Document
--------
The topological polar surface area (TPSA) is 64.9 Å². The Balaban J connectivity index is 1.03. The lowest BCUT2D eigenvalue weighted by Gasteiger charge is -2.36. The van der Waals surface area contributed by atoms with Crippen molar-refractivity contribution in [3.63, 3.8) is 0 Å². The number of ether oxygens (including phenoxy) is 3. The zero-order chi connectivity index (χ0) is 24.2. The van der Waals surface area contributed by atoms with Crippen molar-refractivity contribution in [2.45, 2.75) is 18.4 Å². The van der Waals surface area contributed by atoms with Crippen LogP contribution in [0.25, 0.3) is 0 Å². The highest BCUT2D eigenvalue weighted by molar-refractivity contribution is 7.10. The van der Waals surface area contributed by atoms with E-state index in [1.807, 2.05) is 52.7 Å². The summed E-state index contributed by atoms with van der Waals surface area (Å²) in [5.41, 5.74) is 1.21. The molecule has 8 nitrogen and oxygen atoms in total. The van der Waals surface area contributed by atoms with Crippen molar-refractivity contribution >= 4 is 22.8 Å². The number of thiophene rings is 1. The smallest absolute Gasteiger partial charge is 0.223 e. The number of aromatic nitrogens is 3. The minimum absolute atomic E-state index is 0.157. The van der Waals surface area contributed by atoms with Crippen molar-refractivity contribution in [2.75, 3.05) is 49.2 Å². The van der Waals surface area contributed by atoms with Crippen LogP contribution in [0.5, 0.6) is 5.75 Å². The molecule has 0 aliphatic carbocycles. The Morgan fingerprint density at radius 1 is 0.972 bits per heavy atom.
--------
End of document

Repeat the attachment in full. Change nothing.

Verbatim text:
The topological polar surface area (TPSA) is 64.9 Å². The Balaban J connectivity index is 1.03. The lowest BCUT2D eigenvalue weighted by Gasteiger charge is -2.36. The van der Waals surface area contributed by atoms with Crippen molar-refractivity contribution in [3.63, 3.8) is 0 Å². The number of ether oxygens (including phenoxy) is 3. The zero-order chi connectivity index (χ0) is 24.2. The van der Waals surface area contributed by atoms with Crippen molar-refractivity contribution in [2.45, 2.75) is 18.4 Å². The van der Waals surface area contributed by atoms with Crippen LogP contribution in [0.25, 0.3) is 0 Å². The highest BCUT2D eigenvalue weighted by molar-refractivity contribution is 7.10. The van der Waals surface area contributed by atoms with E-state index in [1.807, 2.05) is 52.7 Å². The summed E-state index contributed by atoms with van der Waals surface area (Å²) in [5.41, 5.74) is 1.21. The molecule has 8 nitrogen and oxygen atoms in total. The van der Waals surface area contributed by atoms with Crippen molar-refractivity contribution >= 4 is 22.8 Å². The number of thiophene rings is 1. The smallest absolute Gasteiger partial charge is 0.223 e. The number of aromatic nitrogens is 3. The minimum absolute atomic E-state index is 0.157. The van der Waals surface area contributed by atoms with Crippen molar-refractivity contribution in [2.75, 3.05) is 49.2 Å². The van der Waals surface area contributed by atoms with Crippen LogP contribution in [0.5, 0.6) is 5.75 Å². The molecule has 0 aliphatic carbocycles. The Morgan fingerprint density at radius 1 is 0.972 bits per heavy atom.